A dog owner whose pet was identified as “dangerous” by Glynn County Animal Control officials lost an appeal Wednesday to have the designation removed.
The three-person volunteer board vote means the animal must live under restricted conditions that include a secure enclosure to prevent the dog from escaping, clearly visible warning signs posted at all entrances where the dog resides, a microchip containing an identification number and proof of at least $50,000 of general or specific liability insurance.
The vicious designation requires the owner to contact animal control authorities if the dog is loose, unconfined, has attacked a human, been sold or donated to any other person, unless it is sent to be euthanized.
If the dog is taken off the owner’s property, it must be muzzled and restrained by a substantial chain or leash no longer than six feet and is under immediate physical control of a person. It can also be moved in a closed cage or crate.
Owners face a fine of up to $1,000 and/or 60 days in jail for violations. And the dog faces euthanization.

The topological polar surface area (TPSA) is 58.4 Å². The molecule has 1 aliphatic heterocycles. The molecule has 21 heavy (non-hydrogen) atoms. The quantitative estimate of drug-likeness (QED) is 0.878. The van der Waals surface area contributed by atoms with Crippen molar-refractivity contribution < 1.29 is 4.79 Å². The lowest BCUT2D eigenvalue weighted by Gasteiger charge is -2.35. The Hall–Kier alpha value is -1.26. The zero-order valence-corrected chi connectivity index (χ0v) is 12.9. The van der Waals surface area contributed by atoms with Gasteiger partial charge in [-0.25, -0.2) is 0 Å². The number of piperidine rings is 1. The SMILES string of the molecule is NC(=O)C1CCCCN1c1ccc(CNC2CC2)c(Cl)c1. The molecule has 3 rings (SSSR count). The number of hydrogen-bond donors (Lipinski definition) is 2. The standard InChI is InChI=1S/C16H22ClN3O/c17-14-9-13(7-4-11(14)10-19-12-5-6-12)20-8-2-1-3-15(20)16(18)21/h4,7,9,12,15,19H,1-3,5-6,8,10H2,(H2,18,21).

Despite the harsh sanctions, the woman who filed the complaint, Melissa Andon of St. Simons Island, said the owner got off lucky. She said she was attacked on Feb. 6 while walking down an aisleway to her condo.
“It was not a nip,” she said. “The pit bull sunk its teeth into my leg.”
Rather than accept the dangerous dog designation and the restrictions that came with it, Andon said the owner tried to blame her for initiating the attack, saying she spooked her dog.
Andon said the dog attacked a police officer and veterinarian after she was bit in the leg. She is still receiving medical treatment for her injuries from the attack.
“They still let her keep the dog after it attacked three people,” she said. “This is scary if this is how the county handles these situations.”